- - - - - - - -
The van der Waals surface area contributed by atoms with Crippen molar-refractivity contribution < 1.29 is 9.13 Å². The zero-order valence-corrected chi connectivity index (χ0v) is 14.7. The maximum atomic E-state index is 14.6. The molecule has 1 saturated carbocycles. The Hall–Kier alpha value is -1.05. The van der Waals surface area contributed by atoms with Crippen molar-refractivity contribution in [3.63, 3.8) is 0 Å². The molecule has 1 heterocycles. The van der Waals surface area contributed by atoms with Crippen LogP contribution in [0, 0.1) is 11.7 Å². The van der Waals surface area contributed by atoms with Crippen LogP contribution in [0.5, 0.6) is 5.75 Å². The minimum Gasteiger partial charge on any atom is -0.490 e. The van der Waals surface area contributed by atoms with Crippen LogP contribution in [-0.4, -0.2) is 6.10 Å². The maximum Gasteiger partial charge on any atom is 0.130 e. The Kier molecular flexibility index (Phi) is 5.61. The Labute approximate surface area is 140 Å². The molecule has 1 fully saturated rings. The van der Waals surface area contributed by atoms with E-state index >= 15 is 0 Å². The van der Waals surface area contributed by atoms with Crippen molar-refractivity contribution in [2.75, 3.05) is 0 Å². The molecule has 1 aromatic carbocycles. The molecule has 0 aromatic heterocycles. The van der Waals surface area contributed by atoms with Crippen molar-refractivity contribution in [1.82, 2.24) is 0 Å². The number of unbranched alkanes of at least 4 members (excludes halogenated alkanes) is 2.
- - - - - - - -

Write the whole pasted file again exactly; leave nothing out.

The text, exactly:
The van der Waals surface area contributed by atoms with Crippen molar-refractivity contribution < 1.29 is 9.13 Å². The zero-order valence-corrected chi connectivity index (χ0v) is 14.7. The maximum atomic E-state index is 14.6. The molecule has 1 saturated carbocycles. The Hall–Kier alpha value is -1.05. The van der Waals surface area contributed by atoms with Crippen molar-refractivity contribution in [3.63, 3.8) is 0 Å². The molecule has 1 heterocycles. The van der Waals surface area contributed by atoms with Crippen LogP contribution in [0, 0.1) is 11.7 Å². The van der Waals surface area contributed by atoms with Crippen LogP contribution in [0.5, 0.6) is 5.75 Å². The minimum Gasteiger partial charge on any atom is -0.490 e. The van der Waals surface area contributed by atoms with Crippen LogP contribution in [-0.4, -0.2) is 6.10 Å². The maximum Gasteiger partial charge on any atom is 0.130 e. The Kier molecular flexibility index (Phi) is 5.61. The Labute approximate surface area is 140 Å². The molecule has 1 fully saturated rings. The van der Waals surface area contributed by atoms with E-state index >= 15 is 0 Å². The van der Waals surface area contributed by atoms with Crippen molar-refractivity contribution in [2.75, 3.05) is 0 Å². The molecule has 1 aromatic carbocycles. The molecule has 0 aromatic heterocycles. The van der Waals surface area contributed by atoms with Crippen molar-refractivity contribution in [1.82, 2.24) is 0 Å². The number of unbranched alkanes of at least 4 members (excludes halogenated alkanes) is 2.